At the behest of their landlord and Tony’s inclination to cure Vinnie of “small box disease,” the duo decides to leave their above when they see a film festival advertising “all the movies you’ve been dying to see but were too embarrassed to pay five bucks for,” which seems a fair assessment of much of Vestron’s catalog. They then make their way in their 1956 pink DeSoto to the Palace movie theater in the Bronx for twelve hours (amateurs!) of indoor drive-in excitement.
Confusingly, the film festival is ALSO called FILM HOUSE FEVER, so we get to see the title of the film twice before moving on to the good stuff. The compilation footage is divided into three sections; “The Ghouls and the Gore,” “Love and Lust” and “Carnage and Chaos,” though there is some overlap in the films used. SHE-DEVILS ON WHEELS shows up several times, as do Al Adamson’s DRACULA VS. FRANKENSTEIN and 2000 MANIACS, with appearances put in by ROCKTOBER BLOOD, THE WARRIOR AND THE SORCERESS, SEX AND THE COLLEGE GIRL (with Charles Grodin), SUBURBIA (!), STEEL ARENA and an endless array of H.G. Lewis films. The best surprise, however, are clips from a pair of short films directed by Josh Becker and starring Bruce Campbell– the killer lawnmower flick TORO TORO TORO and the INDIANA JONES parody CLEVELAND SMITH, BOUNTY HUNTER! While these shorts are commonly available on YouTube now, FILM HOUSE FEVER was probably the only way to see parts of these obscurities for decades without venturing into the netherbins of dealers at horror conventions.
Thorough the films, Vinnie and Tony make occasional comments, but their narration is always separate from the film clips themselves, so their banter never gets in the way of the clips on screen. They discuss who the star of DEBBIE DOES DALLAS is, boo at the acting of Montag from THE WIZARD OF GORE and attempt to determine whether or not the films they’re watching are terrible or brilliant or both, presaging at least a dozen conversations I’ve had in the past few years.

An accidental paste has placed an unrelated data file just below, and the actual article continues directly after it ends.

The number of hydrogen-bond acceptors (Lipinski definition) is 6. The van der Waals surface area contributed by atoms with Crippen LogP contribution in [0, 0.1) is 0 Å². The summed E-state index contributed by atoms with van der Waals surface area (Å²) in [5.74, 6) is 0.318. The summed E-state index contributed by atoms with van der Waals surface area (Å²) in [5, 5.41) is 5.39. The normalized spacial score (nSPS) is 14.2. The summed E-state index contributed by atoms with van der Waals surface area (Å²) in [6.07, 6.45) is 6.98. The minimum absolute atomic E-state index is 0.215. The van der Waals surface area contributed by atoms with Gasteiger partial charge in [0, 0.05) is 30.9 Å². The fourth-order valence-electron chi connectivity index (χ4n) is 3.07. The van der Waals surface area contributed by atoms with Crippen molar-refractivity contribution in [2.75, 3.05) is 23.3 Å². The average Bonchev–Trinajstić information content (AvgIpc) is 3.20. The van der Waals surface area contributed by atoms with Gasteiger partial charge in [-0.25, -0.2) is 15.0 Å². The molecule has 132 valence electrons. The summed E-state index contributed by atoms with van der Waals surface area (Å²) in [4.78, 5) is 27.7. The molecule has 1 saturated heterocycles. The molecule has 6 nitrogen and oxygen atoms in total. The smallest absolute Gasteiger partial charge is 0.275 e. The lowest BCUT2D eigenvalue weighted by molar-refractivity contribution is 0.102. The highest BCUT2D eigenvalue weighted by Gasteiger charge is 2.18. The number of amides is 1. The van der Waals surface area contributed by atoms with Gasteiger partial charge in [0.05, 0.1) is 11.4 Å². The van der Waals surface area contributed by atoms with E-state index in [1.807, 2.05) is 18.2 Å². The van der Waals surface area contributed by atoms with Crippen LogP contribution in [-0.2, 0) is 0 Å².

Of course, this being a “narrative film” instead of just a cheap excuse to put a bunch of explosions, murders, car crashes and boobs into a movie, there has to be an ending, and FILM HOUSE FEVER certainly delivers, as Vinnie and Tony suddenly discover that the rest of the audience is composed (or decomposed) of zombies. There’s never anything that builds up to this, so it’s more of a “here’s a way to end the movie” sort of thing, but it allows Buscemi and Boone is run around for a minute or two and then put on zombie make-up before the end credits roll. It’s impressively dumb, but it’s the entertainingly dumb ending that a ramshackle compilation like FILM HOUSE FEVER deserves.
FILM HOUSE FEVER is little more than a curiosity today, but the enthusiastic performances by Buscemi and Boone make it a fun ride, even if the “greatest hits” nature of the clips being used is a heck of a lot more random than modern compilations like THAT’S SEXPLOITATION that gleefully celebrate all the films they reference. But it’s also a great representation of the “wild west” nature of home video’s boom years, in which you could pretty much get away with putting together anything and sticking it on a VHS tape and still sell thousands of copies. That’s the Vestron Video I knew and loved – you were never sure what the hell it was you were going to get, but you knew you were going to get something of entertainment value, however dubious that value may be.